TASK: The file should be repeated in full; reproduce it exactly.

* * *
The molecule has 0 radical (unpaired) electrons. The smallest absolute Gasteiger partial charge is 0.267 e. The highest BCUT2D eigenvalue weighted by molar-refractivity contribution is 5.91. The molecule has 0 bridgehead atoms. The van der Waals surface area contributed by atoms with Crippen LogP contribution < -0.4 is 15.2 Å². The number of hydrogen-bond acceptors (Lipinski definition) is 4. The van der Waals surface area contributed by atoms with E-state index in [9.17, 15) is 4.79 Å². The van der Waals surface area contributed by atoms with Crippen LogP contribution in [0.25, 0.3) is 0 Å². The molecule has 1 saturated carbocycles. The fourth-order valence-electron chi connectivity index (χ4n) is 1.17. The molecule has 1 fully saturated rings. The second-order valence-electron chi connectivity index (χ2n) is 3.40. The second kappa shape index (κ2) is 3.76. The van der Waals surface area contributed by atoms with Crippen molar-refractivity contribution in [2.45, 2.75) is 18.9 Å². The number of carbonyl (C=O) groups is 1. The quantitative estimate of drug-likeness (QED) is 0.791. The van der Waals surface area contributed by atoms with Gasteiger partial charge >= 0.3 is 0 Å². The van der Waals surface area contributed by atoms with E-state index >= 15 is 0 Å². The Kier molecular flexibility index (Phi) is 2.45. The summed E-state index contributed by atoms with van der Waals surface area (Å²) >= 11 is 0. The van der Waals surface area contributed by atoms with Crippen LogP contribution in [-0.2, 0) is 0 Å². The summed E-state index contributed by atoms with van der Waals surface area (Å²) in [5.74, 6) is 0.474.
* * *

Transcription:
The molecule has 0 radical (unpaired) electrons. The smallest absolute Gasteiger partial charge is 0.267 e. The highest BCUT2D eigenvalue weighted by molar-refractivity contribution is 5.91. The molecule has 0 bridgehead atoms. The van der Waals surface area contributed by atoms with Crippen LogP contribution < -0.4 is 15.2 Å². The number of hydrogen-bond acceptors (Lipinski definition) is 4. The van der Waals surface area contributed by atoms with E-state index in [9.17, 15) is 4.79 Å². The van der Waals surface area contributed by atoms with Crippen LogP contribution in [0.25, 0.3) is 0 Å². The molecule has 1 saturated carbocycles. The fourth-order valence-electron chi connectivity index (χ4n) is 1.17. The molecule has 1 fully saturated rings. The second-order valence-electron chi connectivity index (χ2n) is 3.40. The second kappa shape index (κ2) is 3.76. The van der Waals surface area contributed by atoms with Crippen molar-refractivity contribution in [2.45, 2.75) is 18.9 Å². The number of carbonyl (C=O) groups is 1. The quantitative estimate of drug-likeness (QED) is 0.791. The van der Waals surface area contributed by atoms with Gasteiger partial charge >= 0.3 is 0 Å². The van der Waals surface area contributed by atoms with E-state index >= 15 is 0 Å². The Kier molecular flexibility index (Phi) is 2.45. The summed E-state index contributed by atoms with van der Waals surface area (Å²) >= 11 is 0. The van der Waals surface area contributed by atoms with Crippen LogP contribution in [-0.2, 0) is 0 Å². The summed E-state index contributed by atoms with van der Waals surface area (Å²) in [5.74, 6) is 0.474.